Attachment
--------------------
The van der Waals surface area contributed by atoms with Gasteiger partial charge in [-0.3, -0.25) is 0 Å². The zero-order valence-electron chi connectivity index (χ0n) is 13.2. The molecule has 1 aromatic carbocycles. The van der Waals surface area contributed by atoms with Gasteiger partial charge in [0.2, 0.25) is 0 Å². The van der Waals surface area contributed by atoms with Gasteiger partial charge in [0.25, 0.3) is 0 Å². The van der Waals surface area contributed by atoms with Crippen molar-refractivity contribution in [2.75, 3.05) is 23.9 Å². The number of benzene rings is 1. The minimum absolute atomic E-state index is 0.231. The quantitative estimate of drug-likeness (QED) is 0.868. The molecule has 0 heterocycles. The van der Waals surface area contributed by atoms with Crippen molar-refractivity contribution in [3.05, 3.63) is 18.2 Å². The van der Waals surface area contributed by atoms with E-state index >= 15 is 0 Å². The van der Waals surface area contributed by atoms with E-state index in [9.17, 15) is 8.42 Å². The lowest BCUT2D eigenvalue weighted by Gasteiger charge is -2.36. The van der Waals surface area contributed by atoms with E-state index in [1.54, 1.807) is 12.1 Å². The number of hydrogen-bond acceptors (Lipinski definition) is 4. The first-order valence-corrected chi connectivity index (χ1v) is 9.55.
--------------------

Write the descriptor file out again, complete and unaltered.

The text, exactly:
The van der Waals surface area contributed by atoms with Gasteiger partial charge in [-0.3, -0.25) is 0 Å². The zero-order valence-electron chi connectivity index (χ0n) is 13.2. The molecule has 1 aromatic carbocycles. The van der Waals surface area contributed by atoms with Gasteiger partial charge in [0.2, 0.25) is 0 Å². The van der Waals surface area contributed by atoms with Gasteiger partial charge in [0.25, 0.3) is 0 Å². The van der Waals surface area contributed by atoms with Crippen molar-refractivity contribution in [2.75, 3.05) is 23.9 Å². The number of benzene rings is 1. The minimum absolute atomic E-state index is 0.231. The quantitative estimate of drug-likeness (QED) is 0.868. The molecule has 0 heterocycles. The van der Waals surface area contributed by atoms with Crippen molar-refractivity contribution in [3.05, 3.63) is 18.2 Å². The van der Waals surface area contributed by atoms with E-state index >= 15 is 0 Å². The van der Waals surface area contributed by atoms with E-state index in [9.17, 15) is 8.42 Å². The lowest BCUT2D eigenvalue weighted by Gasteiger charge is -2.36. The van der Waals surface area contributed by atoms with E-state index in [1.54, 1.807) is 12.1 Å². The number of hydrogen-bond acceptors (Lipinski definition) is 4. The first-order valence-corrected chi connectivity index (χ1v) is 9.55.